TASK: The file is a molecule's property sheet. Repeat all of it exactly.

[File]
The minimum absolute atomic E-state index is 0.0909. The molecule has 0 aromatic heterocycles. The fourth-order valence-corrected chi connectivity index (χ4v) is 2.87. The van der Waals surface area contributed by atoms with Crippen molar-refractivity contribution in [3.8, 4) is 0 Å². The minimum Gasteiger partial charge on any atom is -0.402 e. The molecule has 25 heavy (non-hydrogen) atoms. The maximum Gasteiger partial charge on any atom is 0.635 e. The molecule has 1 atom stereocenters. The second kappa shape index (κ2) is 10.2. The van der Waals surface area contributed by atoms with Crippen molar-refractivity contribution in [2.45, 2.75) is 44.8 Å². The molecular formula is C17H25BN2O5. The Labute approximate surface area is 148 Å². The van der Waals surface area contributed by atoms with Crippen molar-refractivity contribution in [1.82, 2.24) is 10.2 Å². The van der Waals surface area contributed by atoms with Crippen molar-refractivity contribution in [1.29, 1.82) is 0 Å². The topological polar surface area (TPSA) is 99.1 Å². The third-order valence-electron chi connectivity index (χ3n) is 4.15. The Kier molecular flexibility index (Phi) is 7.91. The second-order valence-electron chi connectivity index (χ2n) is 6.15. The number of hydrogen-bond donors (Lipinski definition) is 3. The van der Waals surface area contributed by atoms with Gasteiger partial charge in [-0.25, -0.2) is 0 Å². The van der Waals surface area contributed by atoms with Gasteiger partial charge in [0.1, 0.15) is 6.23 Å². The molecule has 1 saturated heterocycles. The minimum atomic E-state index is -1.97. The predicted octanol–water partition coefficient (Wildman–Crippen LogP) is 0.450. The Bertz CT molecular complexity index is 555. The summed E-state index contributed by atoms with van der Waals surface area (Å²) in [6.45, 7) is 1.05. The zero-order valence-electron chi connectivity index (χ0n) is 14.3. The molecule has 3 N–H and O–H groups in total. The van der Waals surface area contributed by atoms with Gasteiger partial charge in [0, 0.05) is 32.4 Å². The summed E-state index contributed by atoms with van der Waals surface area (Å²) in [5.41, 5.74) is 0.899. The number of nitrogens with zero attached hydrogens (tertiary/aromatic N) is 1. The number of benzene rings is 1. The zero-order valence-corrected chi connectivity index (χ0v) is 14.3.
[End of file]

The minimum absolute atomic E-state index is 0.0909. The molecule has 0 aromatic heterocycles. The fourth-order valence-corrected chi connectivity index (χ4v) is 2.87. The van der Waals surface area contributed by atoms with Crippen molar-refractivity contribution in [3.8, 4) is 0 Å². The minimum Gasteiger partial charge on any atom is -0.402 e. The molecule has 25 heavy (non-hydrogen) atoms. The maximum Gasteiger partial charge on any atom is 0.635 e. The molecule has 1 atom stereocenters. The second kappa shape index (κ2) is 10.2. The van der Waals surface area contributed by atoms with Crippen molar-refractivity contribution in [2.45, 2.75) is 44.8 Å². The molecular formula is C17H25BN2O5. The Labute approximate surface area is 148 Å². The van der Waals surface area contributed by atoms with Crippen molar-refractivity contribution in [1.82, 2.24) is 10.2 Å². The van der Waals surface area contributed by atoms with Crippen molar-refractivity contribution in [1.29, 1.82) is 0 Å². The topological polar surface area (TPSA) is 99.1 Å². The third-order valence-electron chi connectivity index (χ3n) is 4.15. The Kier molecular flexibility index (Phi) is 7.91. The second-order valence-electron chi connectivity index (χ2n) is 6.15. The number of hydrogen-bond donors (Lipinski definition) is 3. The van der Waals surface area contributed by atoms with Gasteiger partial charge in [-0.25, -0.2) is 0 Å². The van der Waals surface area contributed by atoms with Gasteiger partial charge in [0.1, 0.15) is 6.23 Å². The molecule has 1 saturated heterocycles. The minimum atomic E-state index is -1.97. The predicted octanol–water partition coefficient (Wildman–Crippen LogP) is 0.450. The Bertz CT molecular complexity index is 555. The summed E-state index contributed by atoms with van der Waals surface area (Å²) in [6.45, 7) is 1.05. The zero-order valence-electron chi connectivity index (χ0n) is 14.3. The molecule has 3 N–H and O–H groups in total. The van der Waals surface area contributed by atoms with Gasteiger partial charge in [0, 0.05) is 32.4 Å². The summed E-state index contributed by atoms with van der Waals surface area (Å²) in [5.41, 5.74) is 0.899. The number of nitrogens with zero attached hydrogens (tertiary/aromatic N) is 1. The number of benzene rings is 1. The zero-order valence-corrected chi connectivity index (χ0v) is 14.3.